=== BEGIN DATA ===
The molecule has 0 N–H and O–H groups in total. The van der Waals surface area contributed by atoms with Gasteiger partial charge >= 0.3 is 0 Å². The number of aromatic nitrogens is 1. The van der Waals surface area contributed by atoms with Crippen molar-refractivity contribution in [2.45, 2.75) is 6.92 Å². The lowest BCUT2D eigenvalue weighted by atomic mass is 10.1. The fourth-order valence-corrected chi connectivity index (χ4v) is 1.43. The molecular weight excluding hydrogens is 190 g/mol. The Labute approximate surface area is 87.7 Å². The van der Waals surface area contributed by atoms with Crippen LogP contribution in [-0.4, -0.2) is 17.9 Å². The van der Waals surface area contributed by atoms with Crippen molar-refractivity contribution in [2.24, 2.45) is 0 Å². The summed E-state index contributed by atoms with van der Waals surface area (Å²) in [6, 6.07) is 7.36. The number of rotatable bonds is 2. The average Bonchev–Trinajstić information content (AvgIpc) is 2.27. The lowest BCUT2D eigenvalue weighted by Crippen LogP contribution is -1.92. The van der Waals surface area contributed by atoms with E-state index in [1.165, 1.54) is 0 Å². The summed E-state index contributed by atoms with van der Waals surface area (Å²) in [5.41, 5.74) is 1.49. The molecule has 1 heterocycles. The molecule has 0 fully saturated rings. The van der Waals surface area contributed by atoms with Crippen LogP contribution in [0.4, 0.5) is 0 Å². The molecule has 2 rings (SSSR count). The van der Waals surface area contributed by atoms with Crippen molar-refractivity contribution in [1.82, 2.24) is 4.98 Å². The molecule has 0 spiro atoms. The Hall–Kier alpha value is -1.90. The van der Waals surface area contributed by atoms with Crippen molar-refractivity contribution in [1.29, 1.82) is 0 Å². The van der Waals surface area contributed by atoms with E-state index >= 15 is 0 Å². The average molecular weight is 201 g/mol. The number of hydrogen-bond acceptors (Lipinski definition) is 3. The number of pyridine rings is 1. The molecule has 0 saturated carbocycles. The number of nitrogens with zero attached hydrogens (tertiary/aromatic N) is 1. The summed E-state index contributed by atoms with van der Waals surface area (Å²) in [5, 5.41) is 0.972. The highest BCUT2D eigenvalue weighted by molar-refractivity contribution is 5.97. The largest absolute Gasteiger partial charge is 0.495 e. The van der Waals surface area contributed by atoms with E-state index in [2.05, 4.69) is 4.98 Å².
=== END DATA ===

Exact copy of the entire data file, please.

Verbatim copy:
The molecule has 0 N–H and O–H groups in total. The van der Waals surface area contributed by atoms with Gasteiger partial charge >= 0.3 is 0 Å². The number of aromatic nitrogens is 1. The van der Waals surface area contributed by atoms with Crippen molar-refractivity contribution in [2.45, 2.75) is 6.92 Å². The lowest BCUT2D eigenvalue weighted by atomic mass is 10.1. The fourth-order valence-corrected chi connectivity index (χ4v) is 1.43. The molecular weight excluding hydrogens is 190 g/mol. The Labute approximate surface area is 87.7 Å². The van der Waals surface area contributed by atoms with Crippen LogP contribution in [-0.4, -0.2) is 17.9 Å². The van der Waals surface area contributed by atoms with Crippen molar-refractivity contribution in [2.24, 2.45) is 0 Å². The summed E-state index contributed by atoms with van der Waals surface area (Å²) in [6, 6.07) is 7.36. The number of rotatable bonds is 2. The average Bonchev–Trinajstić information content (AvgIpc) is 2.27. The lowest BCUT2D eigenvalue weighted by Crippen LogP contribution is -1.92. The van der Waals surface area contributed by atoms with E-state index in [1.165, 1.54) is 0 Å². The summed E-state index contributed by atoms with van der Waals surface area (Å²) in [5.41, 5.74) is 1.49. The molecule has 1 heterocycles. The molecule has 0 fully saturated rings. The van der Waals surface area contributed by atoms with Crippen LogP contribution in [0.4, 0.5) is 0 Å². The molecule has 2 rings (SSSR count). The van der Waals surface area contributed by atoms with Crippen molar-refractivity contribution in [1.82, 2.24) is 4.98 Å². The molecule has 0 spiro atoms. The Hall–Kier alpha value is -1.90. The van der Waals surface area contributed by atoms with Crippen molar-refractivity contribution in [1.29, 1.82) is 0 Å². The van der Waals surface area contributed by atoms with E-state index >= 15 is 0 Å². The average molecular weight is 201 g/mol. The number of hydrogen-bond acceptors (Lipinski definition) is 3. The number of pyridine rings is 1. The molecule has 0 saturated carbocycles. The number of nitrogens with zero attached hydrogens (tertiary/aromatic N) is 1. The summed E-state index contributed by atoms with van der Waals surface area (Å²) in [5, 5.41) is 0.972. The highest BCUT2D eigenvalue weighted by molar-refractivity contribution is 5.97. The largest absolute Gasteiger partial charge is 0.495 e. The van der Waals surface area contributed by atoms with E-state index in [2.05, 4.69) is 4.98 Å².